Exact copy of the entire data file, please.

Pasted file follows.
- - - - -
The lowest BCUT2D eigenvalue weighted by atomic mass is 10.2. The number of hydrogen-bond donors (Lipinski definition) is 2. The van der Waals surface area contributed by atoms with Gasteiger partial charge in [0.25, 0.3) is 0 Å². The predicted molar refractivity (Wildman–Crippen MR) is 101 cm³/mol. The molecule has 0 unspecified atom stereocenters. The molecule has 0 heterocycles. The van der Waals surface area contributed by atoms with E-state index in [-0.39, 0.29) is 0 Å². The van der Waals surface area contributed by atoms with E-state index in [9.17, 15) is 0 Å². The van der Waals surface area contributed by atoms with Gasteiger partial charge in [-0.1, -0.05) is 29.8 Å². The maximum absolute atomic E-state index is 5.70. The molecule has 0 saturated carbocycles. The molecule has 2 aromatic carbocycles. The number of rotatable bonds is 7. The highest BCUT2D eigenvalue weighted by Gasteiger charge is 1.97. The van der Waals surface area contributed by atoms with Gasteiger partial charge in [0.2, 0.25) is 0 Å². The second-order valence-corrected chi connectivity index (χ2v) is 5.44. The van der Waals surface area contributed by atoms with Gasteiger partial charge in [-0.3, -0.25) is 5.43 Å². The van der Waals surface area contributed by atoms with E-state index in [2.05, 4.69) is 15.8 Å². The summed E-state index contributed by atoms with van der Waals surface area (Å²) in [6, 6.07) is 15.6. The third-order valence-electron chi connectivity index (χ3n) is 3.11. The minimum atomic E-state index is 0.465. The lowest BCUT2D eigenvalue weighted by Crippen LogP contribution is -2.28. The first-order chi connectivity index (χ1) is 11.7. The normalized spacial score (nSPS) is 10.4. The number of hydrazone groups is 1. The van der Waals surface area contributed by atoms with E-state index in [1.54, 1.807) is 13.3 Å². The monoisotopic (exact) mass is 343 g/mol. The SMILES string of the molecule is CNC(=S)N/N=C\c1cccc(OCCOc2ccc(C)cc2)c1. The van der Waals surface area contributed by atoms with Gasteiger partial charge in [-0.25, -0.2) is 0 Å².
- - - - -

The lowest BCUT2D eigenvalue weighted by atomic mass is 10.2. The number of hydrogen-bond donors (Lipinski definition) is 2. The van der Waals surface area contributed by atoms with Gasteiger partial charge in [0.25, 0.3) is 0 Å². The predicted molar refractivity (Wildman–Crippen MR) is 101 cm³/mol. The molecule has 0 unspecified atom stereocenters. The molecule has 0 heterocycles. The van der Waals surface area contributed by atoms with E-state index in [-0.39, 0.29) is 0 Å². The van der Waals surface area contributed by atoms with E-state index in [9.17, 15) is 0 Å². The van der Waals surface area contributed by atoms with Gasteiger partial charge in [-0.1, -0.05) is 29.8 Å². The maximum absolute atomic E-state index is 5.70. The molecule has 0 saturated carbocycles. The molecule has 2 aromatic carbocycles. The number of rotatable bonds is 7. The highest BCUT2D eigenvalue weighted by Gasteiger charge is 1.97. The van der Waals surface area contributed by atoms with Gasteiger partial charge in [0.2, 0.25) is 0 Å². The second-order valence-corrected chi connectivity index (χ2v) is 5.44. The van der Waals surface area contributed by atoms with Gasteiger partial charge in [-0.3, -0.25) is 5.43 Å². The van der Waals surface area contributed by atoms with E-state index in [2.05, 4.69) is 15.8 Å². The summed E-state index contributed by atoms with van der Waals surface area (Å²) in [6, 6.07) is 15.6. The third-order valence-electron chi connectivity index (χ3n) is 3.11. The minimum atomic E-state index is 0.465. The lowest BCUT2D eigenvalue weighted by Crippen LogP contribution is -2.28. The first-order chi connectivity index (χ1) is 11.7. The normalized spacial score (nSPS) is 10.4. The number of hydrazone groups is 1. The van der Waals surface area contributed by atoms with E-state index in [1.54, 1.807) is 13.3 Å². The monoisotopic (exact) mass is 343 g/mol. The SMILES string of the molecule is CNC(=S)N/N=C\c1cccc(OCCOc2ccc(C)cc2)c1. The van der Waals surface area contributed by atoms with Gasteiger partial charge in [-0.25, -0.2) is 0 Å².